Second Nature

19 Apr 2010 – 21 May 2010

Event times

Monday to Friday 9am - 8pm

Cost of entry

Free admission

Camberwell Space

London, United Kingdom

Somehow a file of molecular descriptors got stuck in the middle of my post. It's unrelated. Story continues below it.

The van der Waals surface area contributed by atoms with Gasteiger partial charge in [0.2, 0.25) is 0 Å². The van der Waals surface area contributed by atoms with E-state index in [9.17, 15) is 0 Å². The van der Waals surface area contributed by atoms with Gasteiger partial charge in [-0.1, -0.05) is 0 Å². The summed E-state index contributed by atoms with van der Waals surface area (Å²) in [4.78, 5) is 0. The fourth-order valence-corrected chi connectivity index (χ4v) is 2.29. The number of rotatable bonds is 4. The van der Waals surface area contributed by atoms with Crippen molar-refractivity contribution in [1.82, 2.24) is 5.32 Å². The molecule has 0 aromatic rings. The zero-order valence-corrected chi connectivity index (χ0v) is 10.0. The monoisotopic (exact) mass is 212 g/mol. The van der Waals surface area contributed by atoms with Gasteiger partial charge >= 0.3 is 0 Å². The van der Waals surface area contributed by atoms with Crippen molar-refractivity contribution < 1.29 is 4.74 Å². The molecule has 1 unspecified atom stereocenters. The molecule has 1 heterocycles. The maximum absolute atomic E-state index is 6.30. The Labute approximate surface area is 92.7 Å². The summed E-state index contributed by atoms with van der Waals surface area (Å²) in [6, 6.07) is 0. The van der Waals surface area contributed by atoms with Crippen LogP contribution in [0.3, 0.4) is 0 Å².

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SECOND NATURE brings together the work of Vicki Kerr and Matthew Smith, which explores human kind's relationship to and philosophical distance from nature. Both artists reject the idea of one all encompassing original ‘nature' in favour of infinite interpretations, copies, and inventions of the natural. Their practice explores, reveals and navigates a way through these myriad natures. Vicki Kerr has taken two found texts, which describe two differing encounters with zoos one in China and one in England and re-made them in relief using the mutable and corporeal material of sugar paste. In a second work she uses the image of a wall depicted in a press photograph documenting a zoo in China. Isolating this ruined structure from the rest of the image and reconstructing it in three dimensions by casting the individual bricks and re-constructing the broken down wall. Matthew Smith has removed a rock from the foreground of a picturesque view in the Lake District National Park. A mould was made from it, which was used to create concrete copies of the rock. One of these concrete copies was taken back to the location and placed within the scene in exactly the same spot from which the original was removed. Multiple copies of the rock are randomly distributed around the gallery creating a cloned artificial /natural environment which the viewer can wander through. Nature is created or simulated for our visual consumption, whether it be in the themed environments and enclosures of a zoo or the confines of a national park. These encounters with the natural world are carefully ordered to favour the visual consumption of something rather than any real time physical interaction with it. The exhibition focuses on the way the natural world is represented photographically and textually, re-presenting, re-telling, re-casting and disrupting these images. The works on show re-create an element of nature from some cultural source, a photograph, a newspaper article and a designated view in a National Park. In the re-telling or translating of these works the original becomes slightly skewed. In the copy of a given situation there is a decline a loss of some sort both in the materiality and the perception of the original, the stand-in is in the end a sad indication of an event missed. These three works together create an environment of duplications, which the viewer can navigate both physically and conceptually.

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